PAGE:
Withdrawing From Celexa: Yeah, Um, That Didn't Really WorkYears ago, before panic attacks became one of my defining characteristics, I decided I wanted to be one of those crunchy mothers-to-be who avoids all medication at all cost. I’d be growing a tiny human inside of me, after all. I vowed, early in my twenties, that even Tylenol wouldn’t even be allowed.

Oh, the naivete of my youth.

It’s been a long time since I’ve posted a med update, and that’s sort of been an intentional choice. Months ago, I started a short series about withdrawing from Celexa, an SSRI drug used to treat depression — but I’d been taking it off-label for panic disorder for about 2 years. I’m no stranger to SSRI withdrawal, so I was careful to perform a very slow taper.

SLOWLY BUT NOT SURELY

Things were looking sort of bright  on about half my original dosage until I tried to go and pick up a crate a vegetables a mere 2 miles away from my home:

It was Tuesday, and I was driving my car to pick up my CSA share — a box full of veggies from a local farmer — just across the bridge from where I live.

Easy. Close. A simple task.

Agoraphobically, I’ve never really had a problem with bridges before. (And, architecturally, I’m fascinated by them!)

But on that day, in the middle of this unremarkable concrete bridge, I felt a small twinge of fear brewing in the basement of my stomach. Something felt wrong — indescribably and uncomfortably wrong.”

From Withdrawing From Celexa: Keep Calm And Carry Vegetables (Part 1)

I went on to have a panic attack that seeded countless other panic attacks later that month. (They travel in packs.)

Irritated by this, and knowing that SSRI withdrawal in and of itself can cause panic attacks, I trudged on. I kept splitting my pills. Then, once I got down to about 5 mg of the stuff, pill-splitting became a pain in the ass so I switched to a liquid Celexa concoction that tasted like a moldy candy cane.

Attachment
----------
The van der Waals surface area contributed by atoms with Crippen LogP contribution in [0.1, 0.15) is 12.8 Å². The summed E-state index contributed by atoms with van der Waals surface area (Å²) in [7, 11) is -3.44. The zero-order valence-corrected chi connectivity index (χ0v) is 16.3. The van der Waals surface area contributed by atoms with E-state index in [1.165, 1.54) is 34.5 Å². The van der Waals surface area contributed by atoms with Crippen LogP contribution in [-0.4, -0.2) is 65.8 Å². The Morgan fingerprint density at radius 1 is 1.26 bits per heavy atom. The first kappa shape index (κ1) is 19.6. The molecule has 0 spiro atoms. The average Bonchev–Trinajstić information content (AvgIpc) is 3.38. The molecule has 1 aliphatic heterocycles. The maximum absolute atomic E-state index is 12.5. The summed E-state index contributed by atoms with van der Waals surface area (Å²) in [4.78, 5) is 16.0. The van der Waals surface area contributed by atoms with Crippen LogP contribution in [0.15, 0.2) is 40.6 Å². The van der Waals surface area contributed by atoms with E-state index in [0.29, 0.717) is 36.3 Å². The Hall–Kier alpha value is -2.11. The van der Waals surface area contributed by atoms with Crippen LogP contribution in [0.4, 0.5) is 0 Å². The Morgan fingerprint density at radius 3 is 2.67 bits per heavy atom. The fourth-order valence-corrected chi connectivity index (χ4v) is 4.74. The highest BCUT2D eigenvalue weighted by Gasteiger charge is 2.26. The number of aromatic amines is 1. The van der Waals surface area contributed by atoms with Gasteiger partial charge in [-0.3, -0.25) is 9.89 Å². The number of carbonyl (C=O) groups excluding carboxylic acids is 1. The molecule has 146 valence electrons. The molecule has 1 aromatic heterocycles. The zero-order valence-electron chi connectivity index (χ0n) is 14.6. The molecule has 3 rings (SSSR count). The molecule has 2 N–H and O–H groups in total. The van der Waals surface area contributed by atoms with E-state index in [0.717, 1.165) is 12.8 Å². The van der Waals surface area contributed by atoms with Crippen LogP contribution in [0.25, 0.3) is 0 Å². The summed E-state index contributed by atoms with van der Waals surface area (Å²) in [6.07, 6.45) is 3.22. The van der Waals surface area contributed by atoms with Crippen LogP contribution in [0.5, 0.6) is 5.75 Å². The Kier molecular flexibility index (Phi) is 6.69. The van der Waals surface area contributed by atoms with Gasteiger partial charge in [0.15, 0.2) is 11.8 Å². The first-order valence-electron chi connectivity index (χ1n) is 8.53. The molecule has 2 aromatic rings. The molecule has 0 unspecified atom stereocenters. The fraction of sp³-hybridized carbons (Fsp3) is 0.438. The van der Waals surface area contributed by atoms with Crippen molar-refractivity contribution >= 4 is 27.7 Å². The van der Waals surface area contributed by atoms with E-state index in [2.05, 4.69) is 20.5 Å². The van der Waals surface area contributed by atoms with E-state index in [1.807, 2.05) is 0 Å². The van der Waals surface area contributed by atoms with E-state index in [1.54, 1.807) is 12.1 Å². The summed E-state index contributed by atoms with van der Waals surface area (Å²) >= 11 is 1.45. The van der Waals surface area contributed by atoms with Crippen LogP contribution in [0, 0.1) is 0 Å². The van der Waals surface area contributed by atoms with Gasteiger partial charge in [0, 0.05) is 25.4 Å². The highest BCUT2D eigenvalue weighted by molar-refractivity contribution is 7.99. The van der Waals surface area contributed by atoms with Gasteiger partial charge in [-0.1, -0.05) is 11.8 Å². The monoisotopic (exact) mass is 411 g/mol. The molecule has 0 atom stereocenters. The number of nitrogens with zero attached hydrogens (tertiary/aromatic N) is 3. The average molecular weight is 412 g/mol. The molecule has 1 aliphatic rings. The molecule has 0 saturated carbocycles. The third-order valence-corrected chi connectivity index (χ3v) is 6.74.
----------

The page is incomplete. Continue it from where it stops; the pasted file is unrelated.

I felt hopeful — in my mind — but my body fell into the usual SSRI-withdrawal despair. Fatigue, depression, panic attacks — and the worst agoraphobia of my life.

I had a few days where I was too scared to get out of bed. Like, literally — I surrounded my bed with snacks, anti-nausea meds, and all of my other “safe” items and willed away the day while watching Big Bang Theory DVD’s on repeat. Sitting upright sent adrenaline charging through my gut. The thought of going downstairs to the kitchen or the dining room felt dangerous.

My world had grown so small.

FOOL ME TWICE, PEOPLE

I should’ve known. Paxil withdrawal was a trip and a half, and Celexa withdrawal was no different. Countless docs had told me that Celexa withdrawal wouldn’t be nearly as bad as Paxil withdrawal — but by and large, it was. It was nearly as bad.

Could I handle a pregnancy like this? Frozen under the covers in my bedroom, and reliant on Xanax if I wanted to venture down the stairs to check the mail?

To check the goddamn mail?

That’s where I gave up. If I couldn’t even check the mail without Xanax, I couldn’t survive day-to-day life with a fetus swimming around in my uterus. Would it drown in my adrenaline? How would I get to doctor’s appointments? Would my rapid heartbeat send my figurative baby-to-be into her own cardiological distress?

I called my psychiatrist and I agreed, under the duress of a miserably immobile body, to try Zoloft.

Photo: abbyladybug (Flickr)

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    Last reviewed: 11 Jan 2014

APA Reference
Beretsky, S. (2014). Withdrawing From Celexa: Yeah, Um, That Didn’t Really Work. Psych Central. Retrieved on October 2, 2014, from http://blogs.psychcentral.com/panic/2014/01/withdrawing-from-celexa-yeah-um-that-didnt-really-work/

 

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